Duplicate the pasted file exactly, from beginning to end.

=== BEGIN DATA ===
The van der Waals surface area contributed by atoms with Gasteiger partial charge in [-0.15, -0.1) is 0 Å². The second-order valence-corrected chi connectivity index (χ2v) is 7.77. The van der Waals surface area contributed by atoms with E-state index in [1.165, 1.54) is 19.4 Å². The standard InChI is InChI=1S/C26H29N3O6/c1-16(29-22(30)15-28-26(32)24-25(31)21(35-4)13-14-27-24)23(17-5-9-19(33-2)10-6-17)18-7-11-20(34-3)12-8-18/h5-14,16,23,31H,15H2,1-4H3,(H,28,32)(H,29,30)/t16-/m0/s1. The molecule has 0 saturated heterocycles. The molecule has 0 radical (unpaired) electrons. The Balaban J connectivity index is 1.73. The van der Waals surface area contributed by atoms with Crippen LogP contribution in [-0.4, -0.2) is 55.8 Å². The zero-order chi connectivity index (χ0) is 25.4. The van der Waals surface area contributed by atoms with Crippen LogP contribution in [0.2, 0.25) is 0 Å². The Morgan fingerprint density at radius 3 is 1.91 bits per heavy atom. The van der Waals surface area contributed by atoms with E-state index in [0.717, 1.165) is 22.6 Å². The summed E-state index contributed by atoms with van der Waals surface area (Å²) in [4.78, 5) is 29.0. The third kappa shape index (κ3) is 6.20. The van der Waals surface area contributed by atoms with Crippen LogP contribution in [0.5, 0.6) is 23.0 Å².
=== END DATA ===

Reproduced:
The van der Waals surface area contributed by atoms with Gasteiger partial charge in [-0.15, -0.1) is 0 Å². The second-order valence-corrected chi connectivity index (χ2v) is 7.77. The van der Waals surface area contributed by atoms with E-state index in [1.165, 1.54) is 19.4 Å². The standard InChI is InChI=1S/C26H29N3O6/c1-16(29-22(30)15-28-26(32)24-25(31)21(35-4)13-14-27-24)23(17-5-9-19(33-2)10-6-17)18-7-11-20(34-3)12-8-18/h5-14,16,23,31H,15H2,1-4H3,(H,28,32)(H,29,30)/t16-/m0/s1. The molecule has 0 saturated heterocycles. The molecule has 0 radical (unpaired) electrons. The Balaban J connectivity index is 1.73. The van der Waals surface area contributed by atoms with Crippen LogP contribution in [-0.4, -0.2) is 55.8 Å². The zero-order chi connectivity index (χ0) is 25.4. The van der Waals surface area contributed by atoms with Crippen LogP contribution in [0.2, 0.25) is 0 Å². The Morgan fingerprint density at radius 3 is 1.91 bits per heavy atom. The van der Waals surface area contributed by atoms with E-state index in [0.717, 1.165) is 22.6 Å². The summed E-state index contributed by atoms with van der Waals surface area (Å²) in [4.78, 5) is 29.0. The third kappa shape index (κ3) is 6.20. The van der Waals surface area contributed by atoms with Crippen LogP contribution in [0.5, 0.6) is 23.0 Å².